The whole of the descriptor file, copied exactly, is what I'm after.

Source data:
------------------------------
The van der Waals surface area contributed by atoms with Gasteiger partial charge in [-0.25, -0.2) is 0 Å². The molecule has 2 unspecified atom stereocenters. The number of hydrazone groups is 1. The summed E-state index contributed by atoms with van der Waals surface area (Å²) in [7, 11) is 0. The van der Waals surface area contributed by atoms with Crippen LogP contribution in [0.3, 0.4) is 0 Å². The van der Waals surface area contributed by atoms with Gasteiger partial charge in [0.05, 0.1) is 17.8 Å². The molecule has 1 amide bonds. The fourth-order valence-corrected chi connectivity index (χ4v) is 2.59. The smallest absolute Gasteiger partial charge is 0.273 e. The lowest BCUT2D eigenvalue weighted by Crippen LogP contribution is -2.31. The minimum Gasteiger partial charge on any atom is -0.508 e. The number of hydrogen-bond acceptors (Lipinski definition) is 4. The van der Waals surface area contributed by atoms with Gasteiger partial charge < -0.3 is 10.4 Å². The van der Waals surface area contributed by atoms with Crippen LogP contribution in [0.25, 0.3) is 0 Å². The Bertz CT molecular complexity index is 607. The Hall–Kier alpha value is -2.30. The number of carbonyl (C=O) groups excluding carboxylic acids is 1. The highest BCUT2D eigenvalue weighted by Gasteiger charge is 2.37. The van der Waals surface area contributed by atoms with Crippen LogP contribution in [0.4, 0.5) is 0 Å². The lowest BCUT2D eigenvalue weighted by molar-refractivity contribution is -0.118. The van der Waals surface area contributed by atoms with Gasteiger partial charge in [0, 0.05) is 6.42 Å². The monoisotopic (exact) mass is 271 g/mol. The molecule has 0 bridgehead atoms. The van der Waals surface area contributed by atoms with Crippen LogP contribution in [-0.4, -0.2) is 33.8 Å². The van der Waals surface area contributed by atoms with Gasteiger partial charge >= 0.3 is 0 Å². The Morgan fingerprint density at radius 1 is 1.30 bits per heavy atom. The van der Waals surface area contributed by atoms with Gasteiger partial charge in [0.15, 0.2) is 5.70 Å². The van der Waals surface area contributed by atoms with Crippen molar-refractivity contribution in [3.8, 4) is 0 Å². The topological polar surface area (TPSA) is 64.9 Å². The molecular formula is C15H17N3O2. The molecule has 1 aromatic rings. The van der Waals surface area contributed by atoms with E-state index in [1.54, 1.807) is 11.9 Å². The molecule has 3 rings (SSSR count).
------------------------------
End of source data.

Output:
The van der Waals surface area contributed by atoms with Gasteiger partial charge in [-0.25, -0.2) is 0 Å². The molecule has 2 unspecified atom stereocenters. The number of hydrazone groups is 1. The summed E-state index contributed by atoms with van der Waals surface area (Å²) in [7, 11) is 0. The van der Waals surface area contributed by atoms with Crippen LogP contribution in [0.3, 0.4) is 0 Å². The van der Waals surface area contributed by atoms with Gasteiger partial charge in [0.05, 0.1) is 17.8 Å². The molecule has 1 amide bonds. The fourth-order valence-corrected chi connectivity index (χ4v) is 2.59. The smallest absolute Gasteiger partial charge is 0.273 e. The lowest BCUT2D eigenvalue weighted by Crippen LogP contribution is -2.31. The minimum Gasteiger partial charge on any atom is -0.508 e. The number of hydrogen-bond acceptors (Lipinski definition) is 4. The van der Waals surface area contributed by atoms with Gasteiger partial charge < -0.3 is 10.4 Å². The van der Waals surface area contributed by atoms with Crippen LogP contribution in [0.25, 0.3) is 0 Å². The Bertz CT molecular complexity index is 607. The Hall–Kier alpha value is -2.30. The number of carbonyl (C=O) groups excluding carboxylic acids is 1. The highest BCUT2D eigenvalue weighted by Gasteiger charge is 2.37. The van der Waals surface area contributed by atoms with Crippen LogP contribution in [0.4, 0.5) is 0 Å². The lowest BCUT2D eigenvalue weighted by molar-refractivity contribution is -0.118. The van der Waals surface area contributed by atoms with Gasteiger partial charge in [0, 0.05) is 6.42 Å². The monoisotopic (exact) mass is 271 g/mol. The molecule has 0 bridgehead atoms. The van der Waals surface area contributed by atoms with Crippen LogP contribution in [-0.4, -0.2) is 33.8 Å². The van der Waals surface area contributed by atoms with Gasteiger partial charge >= 0.3 is 0 Å². The Morgan fingerprint density at radius 1 is 1.30 bits per heavy atom. The van der Waals surface area contributed by atoms with Gasteiger partial charge in [0.15, 0.2) is 5.70 Å². The van der Waals surface area contributed by atoms with Crippen molar-refractivity contribution in [3.8, 4) is 0 Å². The topological polar surface area (TPSA) is 64.9 Å². The molecular formula is C15H17N3O2. The molecule has 1 aromatic rings. The van der Waals surface area contributed by atoms with E-state index in [1.54, 1.807) is 11.9 Å². The molecule has 3 rings (SSSR count).